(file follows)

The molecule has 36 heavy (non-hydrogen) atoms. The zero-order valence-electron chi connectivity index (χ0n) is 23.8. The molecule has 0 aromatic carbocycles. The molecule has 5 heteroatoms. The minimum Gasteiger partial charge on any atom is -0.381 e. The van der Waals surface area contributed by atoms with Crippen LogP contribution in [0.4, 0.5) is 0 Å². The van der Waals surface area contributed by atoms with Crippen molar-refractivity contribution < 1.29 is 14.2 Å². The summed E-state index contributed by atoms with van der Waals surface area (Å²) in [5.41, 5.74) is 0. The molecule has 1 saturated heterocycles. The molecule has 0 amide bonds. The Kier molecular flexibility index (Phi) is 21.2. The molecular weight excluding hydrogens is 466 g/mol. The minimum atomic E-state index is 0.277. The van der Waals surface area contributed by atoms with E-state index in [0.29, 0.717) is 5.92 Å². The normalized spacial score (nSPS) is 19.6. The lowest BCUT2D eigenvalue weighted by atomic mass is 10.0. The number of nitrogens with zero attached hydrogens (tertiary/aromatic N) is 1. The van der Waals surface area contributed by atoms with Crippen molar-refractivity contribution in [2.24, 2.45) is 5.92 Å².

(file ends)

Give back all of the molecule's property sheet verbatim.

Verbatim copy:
The molecule has 36 heavy (non-hydrogen) atoms. The zero-order valence-electron chi connectivity index (χ0n) is 23.8. The molecule has 0 aromatic carbocycles. The molecule has 5 heteroatoms. The minimum Gasteiger partial charge on any atom is -0.381 e. The van der Waals surface area contributed by atoms with Crippen LogP contribution in [0.4, 0.5) is 0 Å². The van der Waals surface area contributed by atoms with Crippen molar-refractivity contribution < 1.29 is 14.2 Å². The summed E-state index contributed by atoms with van der Waals surface area (Å²) in [5.41, 5.74) is 0. The molecule has 1 saturated heterocycles. The molecule has 0 amide bonds. The Kier molecular flexibility index (Phi) is 21.2. The molecular weight excluding hydrogens is 466 g/mol. The minimum atomic E-state index is 0.277. The van der Waals surface area contributed by atoms with E-state index in [0.29, 0.717) is 5.92 Å². The normalized spacial score (nSPS) is 19.6. The lowest BCUT2D eigenvalue weighted by atomic mass is 10.0. The number of nitrogens with zero attached hydrogens (tertiary/aromatic N) is 1. The van der Waals surface area contributed by atoms with Crippen molar-refractivity contribution in [2.24, 2.45) is 5.92 Å².